Working As a Freelance Web Developer

Freelancing is a great way to easily become self-employed in a short period of time. Web developers will find this approach the best option for forking themselves.

Freelancing often pays more than working for someone else. Keep a few points in mind before exploring this option.

Far from being a regular income, the income you get from freelancing is very volatile, and often you will find yourself getting checks mailed to you at any time of the month. Sometimes you don’t receive revenue from some of the customers you serve, or payments are late.

It’s always a good idea to have a backup plan so you can get some income from savings or other sources that provide multiple streams of income.

Difficult customers can make your day frustrating. Usually you come across this situation in your work, in some cases you may have a very good client who is very easy going and never complains. Dealing with difficult customers can be frustrating and stressful, especially if they constantly want revisions or expect products to appear in unreasonable time frames.

Keeping customers happy is part of doing business, and if you have experience in this area from a previous working relationship, you can take advantage of it.

Some of the benefits of being a self-employed web developer are that you charge what you earn, you get to choose the clients you work with, and you can schedule your own hours. However, you still need to keep the above points in mind.

In addition to freelancing, internet marketing is a great source of multiple income streams. You already have business and marketing technology experience, so this income stream fits what you do as a freelance web developer. Also consider this option.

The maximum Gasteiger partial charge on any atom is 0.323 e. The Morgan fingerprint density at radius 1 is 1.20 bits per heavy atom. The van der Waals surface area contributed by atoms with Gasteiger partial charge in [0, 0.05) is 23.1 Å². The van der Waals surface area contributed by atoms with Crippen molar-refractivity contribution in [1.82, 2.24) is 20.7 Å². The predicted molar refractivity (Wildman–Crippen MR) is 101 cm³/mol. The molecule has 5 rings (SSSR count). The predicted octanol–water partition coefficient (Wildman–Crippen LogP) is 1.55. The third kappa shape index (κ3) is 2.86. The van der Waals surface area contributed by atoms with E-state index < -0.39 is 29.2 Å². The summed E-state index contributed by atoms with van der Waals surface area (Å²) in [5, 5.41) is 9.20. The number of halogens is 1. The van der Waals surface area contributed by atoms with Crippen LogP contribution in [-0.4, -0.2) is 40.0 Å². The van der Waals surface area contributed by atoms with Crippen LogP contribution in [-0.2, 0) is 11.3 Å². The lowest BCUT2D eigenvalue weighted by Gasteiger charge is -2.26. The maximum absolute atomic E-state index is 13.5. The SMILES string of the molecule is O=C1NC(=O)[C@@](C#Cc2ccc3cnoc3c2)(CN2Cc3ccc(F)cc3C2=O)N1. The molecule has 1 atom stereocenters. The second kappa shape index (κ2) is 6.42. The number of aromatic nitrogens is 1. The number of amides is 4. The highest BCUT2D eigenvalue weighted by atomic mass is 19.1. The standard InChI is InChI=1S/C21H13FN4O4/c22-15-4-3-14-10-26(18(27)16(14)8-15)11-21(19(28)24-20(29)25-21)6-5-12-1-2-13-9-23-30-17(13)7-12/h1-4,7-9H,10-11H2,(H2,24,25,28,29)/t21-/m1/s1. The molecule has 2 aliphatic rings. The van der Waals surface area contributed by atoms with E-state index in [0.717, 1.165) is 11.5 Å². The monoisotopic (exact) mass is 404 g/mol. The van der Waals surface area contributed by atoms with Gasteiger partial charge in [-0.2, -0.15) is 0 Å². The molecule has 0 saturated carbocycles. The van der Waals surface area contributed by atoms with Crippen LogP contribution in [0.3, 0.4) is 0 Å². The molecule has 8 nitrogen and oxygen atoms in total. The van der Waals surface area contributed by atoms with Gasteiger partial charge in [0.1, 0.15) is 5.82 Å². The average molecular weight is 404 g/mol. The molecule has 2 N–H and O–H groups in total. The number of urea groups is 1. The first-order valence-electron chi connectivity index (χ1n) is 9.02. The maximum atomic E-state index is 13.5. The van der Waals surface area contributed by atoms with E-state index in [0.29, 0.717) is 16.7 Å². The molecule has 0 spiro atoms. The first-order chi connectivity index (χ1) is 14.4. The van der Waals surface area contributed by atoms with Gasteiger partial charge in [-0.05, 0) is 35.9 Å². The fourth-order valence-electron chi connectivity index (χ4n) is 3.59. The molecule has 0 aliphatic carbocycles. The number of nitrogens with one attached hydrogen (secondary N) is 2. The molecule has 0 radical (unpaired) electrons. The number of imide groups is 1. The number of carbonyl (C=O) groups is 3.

Choose a Freelance Web Developer Rate That is Fair

I worked for a web agency for almost 5 years before switching to a freelance web developer. Maybe you’re going through the transition yourself and you’re trying to figure out what hourly rate you should charge. Like many other professionals (lawyers, accountants, etc.), you want a fair and competitive rate that will help you stay profitable.

Choosing an hourly rate is often difficult because of the competition you face. You’re not just competing with web developers locally, but all over the internet. Customers have the option of finding a web developer by searching the web. They can even choose to outsource to foreign developers.

Not only do you have to come up with a reasonable hourly rate, you also have to demonstrate why you are the best choice. Keep this in mind and don’t set your rates so low to beat your competition. It’s not fair to you. You want to make money. Here are factors to consider when deciding what to charge:

1. How much do you want your annual salary to be?

2. How many hours per year do you want to work?

3. How much overhead do you have (paying contractors, recurring bills, etc.)?

4. How much profit do you want to make?

There are many benefits to being a freelance web developer. On the one hand, you choose your customers. You can also choose your own working hours and the type of work you want to do. You don’t have a boss dictating how projects should be done. There are also downsides to freelancing.

The main downside is that if you’re not careful, you can feel like you’re trading one job for another. This is what happened to me. After a few years I stopped having fun. I’m tired of finding new clients, chasing overdue invoices, and meeting tight deadlines.

I’m starting to feel like I’m in the thick of it again, but this time I’m working longer. As long as your career doesn’t feel like a job, it’s worth being your own boss.


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